The best way to come into this mind-bending thriller is as cold as the winters of Northern Ontario where it was made.  I hadn’t read a tweet or seen a trailer, and was lucky enough to be blown away by the turns this movie threw at me.

FUGUE is unassuming.  We’re introduced to Helen and Malcolm, a wife dealing with her amnesiac husband who has no memory of his life or being married to her.  Helen assists in guiding Malcolm along his way back to his memories.

At night, their house is broken into, and Helen desperately relies on Malcolm to remember the combination to their safe where their gun is hidden.  By the time the movie ramps up to this point, you will suspect there is a bit more to this story than what Helen is telling both Malcolm and the audience.

This thriller feels like a love letter to Memento, steeped in The Bourne Identity, though to reduce it to an homage to those films is to not give it credit for its intense originality.  Like Coherence and Saw before it, this film, which was made with a specific $20,000 budget constraint, uses a simple setting, but writes in a larger than reality premise playing on perspective, time, and the unseen for plot, instead of massive visuals.

I had some minor issues with the memory theories of this film, which I think could have been better researched or fleshed out, but this didn’t take me out of it, and I was willing to suspend some disbelief to enjoy it.  The film otherwise doesn’t concern itself with over explaining details which is absolutely to its benefit, and shows expert restraint in its use of a McGuffin.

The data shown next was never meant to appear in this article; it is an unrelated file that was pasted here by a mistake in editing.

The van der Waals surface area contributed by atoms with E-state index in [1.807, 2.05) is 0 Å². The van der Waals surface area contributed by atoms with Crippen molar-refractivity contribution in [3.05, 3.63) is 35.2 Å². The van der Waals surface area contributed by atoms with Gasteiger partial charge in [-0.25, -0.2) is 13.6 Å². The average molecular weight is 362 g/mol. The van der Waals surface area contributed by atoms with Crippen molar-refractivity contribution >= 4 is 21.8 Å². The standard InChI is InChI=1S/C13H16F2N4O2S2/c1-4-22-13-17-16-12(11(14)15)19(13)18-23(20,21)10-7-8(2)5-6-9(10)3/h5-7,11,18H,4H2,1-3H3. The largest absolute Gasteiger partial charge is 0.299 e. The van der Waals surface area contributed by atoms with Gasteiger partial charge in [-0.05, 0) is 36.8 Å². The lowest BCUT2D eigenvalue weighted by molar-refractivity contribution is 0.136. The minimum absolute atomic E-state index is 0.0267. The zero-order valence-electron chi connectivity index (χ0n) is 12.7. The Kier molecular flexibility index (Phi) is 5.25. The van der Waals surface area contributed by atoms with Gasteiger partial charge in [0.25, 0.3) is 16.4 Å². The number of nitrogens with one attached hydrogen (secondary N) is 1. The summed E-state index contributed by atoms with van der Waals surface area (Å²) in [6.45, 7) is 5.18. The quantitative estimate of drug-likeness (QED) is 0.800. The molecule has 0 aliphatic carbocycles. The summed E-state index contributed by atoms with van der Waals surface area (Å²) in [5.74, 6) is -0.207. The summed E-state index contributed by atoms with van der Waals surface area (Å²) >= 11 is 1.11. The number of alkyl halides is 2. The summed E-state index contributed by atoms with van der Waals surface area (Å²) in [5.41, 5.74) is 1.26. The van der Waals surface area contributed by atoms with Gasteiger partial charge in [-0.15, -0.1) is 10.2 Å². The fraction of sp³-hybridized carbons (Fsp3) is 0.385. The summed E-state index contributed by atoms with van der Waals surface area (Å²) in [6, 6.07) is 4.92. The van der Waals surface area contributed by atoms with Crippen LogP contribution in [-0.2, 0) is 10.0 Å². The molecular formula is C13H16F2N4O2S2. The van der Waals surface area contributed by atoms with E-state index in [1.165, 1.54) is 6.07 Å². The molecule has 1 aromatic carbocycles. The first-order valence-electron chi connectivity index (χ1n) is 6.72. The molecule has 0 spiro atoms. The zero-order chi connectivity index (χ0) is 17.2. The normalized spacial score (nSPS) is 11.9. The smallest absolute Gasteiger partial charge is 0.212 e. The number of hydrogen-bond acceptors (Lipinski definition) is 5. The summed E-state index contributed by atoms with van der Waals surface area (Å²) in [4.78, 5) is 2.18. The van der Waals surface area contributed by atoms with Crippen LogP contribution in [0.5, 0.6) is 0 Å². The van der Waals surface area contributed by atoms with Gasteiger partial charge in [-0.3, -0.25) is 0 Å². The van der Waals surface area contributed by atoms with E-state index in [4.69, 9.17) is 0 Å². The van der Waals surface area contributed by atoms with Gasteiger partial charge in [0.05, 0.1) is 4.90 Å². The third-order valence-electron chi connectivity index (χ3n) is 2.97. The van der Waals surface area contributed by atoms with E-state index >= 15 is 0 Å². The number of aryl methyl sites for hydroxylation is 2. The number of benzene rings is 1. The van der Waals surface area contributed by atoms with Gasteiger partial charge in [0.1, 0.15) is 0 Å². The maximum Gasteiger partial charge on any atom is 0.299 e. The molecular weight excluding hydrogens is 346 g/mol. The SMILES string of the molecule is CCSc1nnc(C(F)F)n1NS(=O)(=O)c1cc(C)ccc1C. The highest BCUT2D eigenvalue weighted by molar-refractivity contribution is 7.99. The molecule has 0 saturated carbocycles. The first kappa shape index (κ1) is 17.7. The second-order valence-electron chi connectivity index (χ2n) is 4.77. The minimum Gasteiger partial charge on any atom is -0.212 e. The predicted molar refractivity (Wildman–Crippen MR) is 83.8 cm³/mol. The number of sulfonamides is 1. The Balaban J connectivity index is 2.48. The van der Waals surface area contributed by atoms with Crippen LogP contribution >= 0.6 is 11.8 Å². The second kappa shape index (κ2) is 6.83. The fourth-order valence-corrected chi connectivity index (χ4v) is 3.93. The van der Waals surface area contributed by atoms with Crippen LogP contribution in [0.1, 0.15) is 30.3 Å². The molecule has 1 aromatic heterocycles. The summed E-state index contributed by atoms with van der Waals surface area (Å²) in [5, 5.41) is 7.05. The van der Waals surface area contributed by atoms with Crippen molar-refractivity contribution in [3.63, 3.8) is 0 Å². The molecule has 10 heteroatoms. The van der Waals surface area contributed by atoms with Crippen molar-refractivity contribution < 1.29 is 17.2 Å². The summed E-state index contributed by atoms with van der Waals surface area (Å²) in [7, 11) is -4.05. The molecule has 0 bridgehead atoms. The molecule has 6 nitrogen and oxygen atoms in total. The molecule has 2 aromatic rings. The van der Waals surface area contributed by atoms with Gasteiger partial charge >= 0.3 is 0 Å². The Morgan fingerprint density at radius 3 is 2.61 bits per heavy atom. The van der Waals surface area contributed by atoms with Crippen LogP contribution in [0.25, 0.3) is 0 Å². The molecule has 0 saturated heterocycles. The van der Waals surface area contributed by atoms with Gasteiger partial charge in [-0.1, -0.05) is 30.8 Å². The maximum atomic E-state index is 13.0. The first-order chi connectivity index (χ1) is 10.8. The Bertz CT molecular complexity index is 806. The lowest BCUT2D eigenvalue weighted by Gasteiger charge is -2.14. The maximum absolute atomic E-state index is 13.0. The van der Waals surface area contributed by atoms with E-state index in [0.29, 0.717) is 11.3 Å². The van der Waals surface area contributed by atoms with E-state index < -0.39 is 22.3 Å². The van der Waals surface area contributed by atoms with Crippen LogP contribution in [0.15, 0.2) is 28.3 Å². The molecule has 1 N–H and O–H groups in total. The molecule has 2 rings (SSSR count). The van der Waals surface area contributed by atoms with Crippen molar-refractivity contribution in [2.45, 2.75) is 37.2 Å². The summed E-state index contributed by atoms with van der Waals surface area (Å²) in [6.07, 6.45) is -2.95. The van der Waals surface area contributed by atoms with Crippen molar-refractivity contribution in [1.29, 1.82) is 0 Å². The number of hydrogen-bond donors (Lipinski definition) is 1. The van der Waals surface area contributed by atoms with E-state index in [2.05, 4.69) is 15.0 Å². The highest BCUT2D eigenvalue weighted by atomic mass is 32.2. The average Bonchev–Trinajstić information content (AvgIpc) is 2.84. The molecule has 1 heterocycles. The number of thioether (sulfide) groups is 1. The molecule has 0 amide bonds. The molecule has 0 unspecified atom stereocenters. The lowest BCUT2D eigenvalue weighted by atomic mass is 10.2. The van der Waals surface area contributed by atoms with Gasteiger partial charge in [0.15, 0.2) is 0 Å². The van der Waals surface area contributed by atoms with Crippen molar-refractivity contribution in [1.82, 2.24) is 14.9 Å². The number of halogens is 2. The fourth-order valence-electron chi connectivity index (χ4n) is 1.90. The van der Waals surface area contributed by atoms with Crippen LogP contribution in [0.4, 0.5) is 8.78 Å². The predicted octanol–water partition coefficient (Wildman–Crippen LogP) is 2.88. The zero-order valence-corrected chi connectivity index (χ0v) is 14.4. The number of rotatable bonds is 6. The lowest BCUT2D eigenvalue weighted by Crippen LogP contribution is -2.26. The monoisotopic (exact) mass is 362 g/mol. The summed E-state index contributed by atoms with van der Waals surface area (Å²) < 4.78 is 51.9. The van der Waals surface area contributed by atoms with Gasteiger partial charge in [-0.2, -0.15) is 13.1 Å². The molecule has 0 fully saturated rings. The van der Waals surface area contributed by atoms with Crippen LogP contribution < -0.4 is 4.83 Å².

This is the first film from Rock Street North films, a Canadian production company formed by Christine Rochon and Tomas Street (who also wrote and directed).  It was also the first feature for the star, Jack Foley, as Malcom, who did not disappoint in the fluid lead role that changes with the story from act to act. I’m gaga for Laura Tremblay’s performance as Helen, who absolutely blew me away on screen and gave performance that would hold up and deliver even more depth on a re-watch, like one might on a third viewing of Shutter Island.

This film really lived up to the Blood in the Snow festival’s bit, by being a core Canadian thriller, using a house that was generously leant to them by a local, and filmed in Sudbury, so borrowing some volunteer crew members from the set of Letterkenny.

FUGUE is compelling and exhilarating.  I can’t wait to watch it from a knowing perspective and hope all of you get the change to see it soon.

Movie Reviews

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